An Ontology for Organization & Collective Action

Wednesday, 18 July 2018: 09:10
Oral Presentation
Thiago PIMENTEL, Federal University of Juiz de Fora / UFJF, Brazil
This theoretical essay seeks to explore the insertion of critical realism in contemporary social theory, as a basic intermezzo from which it is necessary to draw up a realistic social theory of organizations and collective action. It is argued that the theoretical convergence between organizational and the collective action sociologies (O&CAS), identified by Friedberg (1993), can be explored within a critical realist perspective of social theory, where the theory of collective subjectivities (Domingues, 1995; Vandenberghe, 2007) plays an important role as a new form to consider causality.

The application of the principles of stratified ontology proposed by the critical realism (RC), as well as the paradigmatic commensurability between the natural and social sciences – that is possible by intransitive level of sharing the reality -, results in a sociology of levels (Brante 2001; Vandenberghe, 2007a,b; 2010). So it makes possible to localize the organizations and institutions at an intermediate level of the relationship between agency and structure (Archer, 2000; Fleetwood & Ackroyd, 2004; Fleetwood, 2005; 2008a; 2008b; Elder-Vass, 2010; Vandenberghe, 2010) as a real entity with its own existence and causal powers that can interfere with reality. It is, therefore, a legitimate instance of studies in social theory - and, by extension, within the O&CAS - and a supposedly appropriate level to deepen the knowledge about the processes of constitution of society (Ackroyd, 2000).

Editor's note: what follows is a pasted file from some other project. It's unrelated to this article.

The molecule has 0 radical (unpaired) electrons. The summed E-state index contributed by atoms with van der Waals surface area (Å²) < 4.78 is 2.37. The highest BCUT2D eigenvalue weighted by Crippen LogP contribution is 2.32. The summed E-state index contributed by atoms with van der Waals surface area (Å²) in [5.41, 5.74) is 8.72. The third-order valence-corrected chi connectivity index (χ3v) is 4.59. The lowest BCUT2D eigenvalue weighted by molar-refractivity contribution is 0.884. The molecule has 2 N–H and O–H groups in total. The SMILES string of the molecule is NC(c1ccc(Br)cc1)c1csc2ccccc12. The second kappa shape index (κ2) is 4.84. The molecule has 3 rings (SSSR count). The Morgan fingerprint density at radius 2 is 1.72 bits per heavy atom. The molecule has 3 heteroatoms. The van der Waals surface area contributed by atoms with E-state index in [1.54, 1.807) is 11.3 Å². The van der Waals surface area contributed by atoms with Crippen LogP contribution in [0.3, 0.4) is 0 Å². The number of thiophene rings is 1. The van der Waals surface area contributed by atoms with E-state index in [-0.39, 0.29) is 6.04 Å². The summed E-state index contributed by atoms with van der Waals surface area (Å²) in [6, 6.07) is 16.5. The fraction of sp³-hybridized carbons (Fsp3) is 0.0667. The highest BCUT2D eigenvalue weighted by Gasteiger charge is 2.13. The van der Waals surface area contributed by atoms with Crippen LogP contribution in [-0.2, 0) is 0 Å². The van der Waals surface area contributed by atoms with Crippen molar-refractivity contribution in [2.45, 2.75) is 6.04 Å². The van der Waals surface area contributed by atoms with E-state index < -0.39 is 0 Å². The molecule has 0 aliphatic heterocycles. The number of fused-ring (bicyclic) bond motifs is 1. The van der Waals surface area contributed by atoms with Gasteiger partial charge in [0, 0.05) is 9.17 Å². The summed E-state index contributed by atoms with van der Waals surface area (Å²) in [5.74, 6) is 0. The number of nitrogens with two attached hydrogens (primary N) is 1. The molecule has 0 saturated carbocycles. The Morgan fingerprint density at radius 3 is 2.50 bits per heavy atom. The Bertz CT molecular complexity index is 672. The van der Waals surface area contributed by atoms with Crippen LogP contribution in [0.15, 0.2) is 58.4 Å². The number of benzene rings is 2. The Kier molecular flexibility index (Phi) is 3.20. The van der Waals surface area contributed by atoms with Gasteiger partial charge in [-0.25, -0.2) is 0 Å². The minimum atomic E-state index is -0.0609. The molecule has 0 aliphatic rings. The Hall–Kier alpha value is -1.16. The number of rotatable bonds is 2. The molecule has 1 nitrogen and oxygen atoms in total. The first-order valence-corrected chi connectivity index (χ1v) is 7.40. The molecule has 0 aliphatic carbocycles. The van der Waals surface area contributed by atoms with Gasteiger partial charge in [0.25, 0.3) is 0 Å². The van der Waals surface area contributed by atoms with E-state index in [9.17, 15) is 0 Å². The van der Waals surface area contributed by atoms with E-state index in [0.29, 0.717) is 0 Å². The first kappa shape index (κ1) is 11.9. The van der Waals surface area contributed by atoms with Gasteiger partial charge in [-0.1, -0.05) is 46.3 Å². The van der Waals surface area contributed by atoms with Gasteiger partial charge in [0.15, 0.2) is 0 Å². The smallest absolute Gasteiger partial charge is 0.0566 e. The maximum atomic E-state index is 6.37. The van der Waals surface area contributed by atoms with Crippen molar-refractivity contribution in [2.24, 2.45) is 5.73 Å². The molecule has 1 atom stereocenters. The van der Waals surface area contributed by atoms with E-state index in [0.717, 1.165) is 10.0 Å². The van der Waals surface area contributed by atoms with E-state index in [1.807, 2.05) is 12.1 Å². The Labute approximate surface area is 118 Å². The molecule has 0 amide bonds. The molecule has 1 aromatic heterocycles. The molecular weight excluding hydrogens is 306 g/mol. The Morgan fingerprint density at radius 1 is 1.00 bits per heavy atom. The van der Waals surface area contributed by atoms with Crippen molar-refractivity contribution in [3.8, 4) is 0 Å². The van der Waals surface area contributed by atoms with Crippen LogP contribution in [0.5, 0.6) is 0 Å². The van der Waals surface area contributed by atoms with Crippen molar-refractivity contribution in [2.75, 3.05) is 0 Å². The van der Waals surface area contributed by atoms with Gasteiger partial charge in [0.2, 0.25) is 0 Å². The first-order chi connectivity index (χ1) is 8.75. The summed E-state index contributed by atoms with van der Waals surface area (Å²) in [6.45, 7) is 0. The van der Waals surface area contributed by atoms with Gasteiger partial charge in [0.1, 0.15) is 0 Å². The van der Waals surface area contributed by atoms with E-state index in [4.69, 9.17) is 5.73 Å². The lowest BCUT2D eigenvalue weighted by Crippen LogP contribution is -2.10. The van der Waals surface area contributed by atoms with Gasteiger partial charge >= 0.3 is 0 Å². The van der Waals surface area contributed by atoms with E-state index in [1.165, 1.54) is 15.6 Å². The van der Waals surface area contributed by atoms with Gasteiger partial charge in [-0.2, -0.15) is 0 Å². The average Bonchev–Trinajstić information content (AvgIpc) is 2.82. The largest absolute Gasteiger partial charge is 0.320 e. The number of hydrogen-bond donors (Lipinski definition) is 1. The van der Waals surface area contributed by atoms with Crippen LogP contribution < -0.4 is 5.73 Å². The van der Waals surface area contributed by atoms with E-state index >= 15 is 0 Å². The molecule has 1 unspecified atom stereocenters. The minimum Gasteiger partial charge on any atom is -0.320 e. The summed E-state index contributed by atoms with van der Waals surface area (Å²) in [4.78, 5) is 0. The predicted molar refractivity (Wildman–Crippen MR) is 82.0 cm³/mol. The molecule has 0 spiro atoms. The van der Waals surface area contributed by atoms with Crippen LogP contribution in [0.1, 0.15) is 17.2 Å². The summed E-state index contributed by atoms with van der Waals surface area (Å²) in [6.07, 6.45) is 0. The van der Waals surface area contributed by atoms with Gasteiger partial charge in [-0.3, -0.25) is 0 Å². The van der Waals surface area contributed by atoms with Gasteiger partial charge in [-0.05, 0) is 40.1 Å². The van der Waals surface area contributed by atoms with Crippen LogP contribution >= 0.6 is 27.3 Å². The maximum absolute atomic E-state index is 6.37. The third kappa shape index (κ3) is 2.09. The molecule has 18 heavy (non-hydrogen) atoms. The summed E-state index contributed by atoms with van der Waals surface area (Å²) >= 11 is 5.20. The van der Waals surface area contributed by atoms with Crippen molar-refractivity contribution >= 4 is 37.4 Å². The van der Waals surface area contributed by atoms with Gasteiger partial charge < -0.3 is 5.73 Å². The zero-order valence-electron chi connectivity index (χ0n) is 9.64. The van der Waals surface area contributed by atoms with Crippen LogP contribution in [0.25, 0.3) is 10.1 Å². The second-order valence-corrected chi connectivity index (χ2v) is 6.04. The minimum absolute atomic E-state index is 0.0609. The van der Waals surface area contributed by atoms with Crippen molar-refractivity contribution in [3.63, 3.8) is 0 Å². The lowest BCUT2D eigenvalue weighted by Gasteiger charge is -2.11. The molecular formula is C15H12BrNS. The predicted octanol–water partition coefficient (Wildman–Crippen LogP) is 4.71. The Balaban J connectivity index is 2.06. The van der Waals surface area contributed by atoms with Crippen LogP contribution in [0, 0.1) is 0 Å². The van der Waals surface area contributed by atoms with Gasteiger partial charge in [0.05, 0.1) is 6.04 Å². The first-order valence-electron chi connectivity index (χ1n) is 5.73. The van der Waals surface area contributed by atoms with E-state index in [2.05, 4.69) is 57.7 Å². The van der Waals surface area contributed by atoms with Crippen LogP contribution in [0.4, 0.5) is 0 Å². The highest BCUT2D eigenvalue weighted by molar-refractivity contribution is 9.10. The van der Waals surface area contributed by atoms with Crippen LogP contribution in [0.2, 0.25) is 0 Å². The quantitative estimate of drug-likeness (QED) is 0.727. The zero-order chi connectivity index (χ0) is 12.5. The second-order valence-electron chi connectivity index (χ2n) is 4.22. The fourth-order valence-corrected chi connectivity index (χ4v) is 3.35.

Conversely, the focus of the debate on O&CAS can be fruitful for its own social theory, as a hole, in that the opening of the "black box" of meso-sociological level (Bourdieu, 2001) may reveal processes and mechanisms related to the agency issue, as this is an intermediate category in the relationship between agency and structure (Fleetwood, 2008b; Elder-Vass, 2010), considering thatto date there is no due attention to it in social theory (Ackroyd, 2000).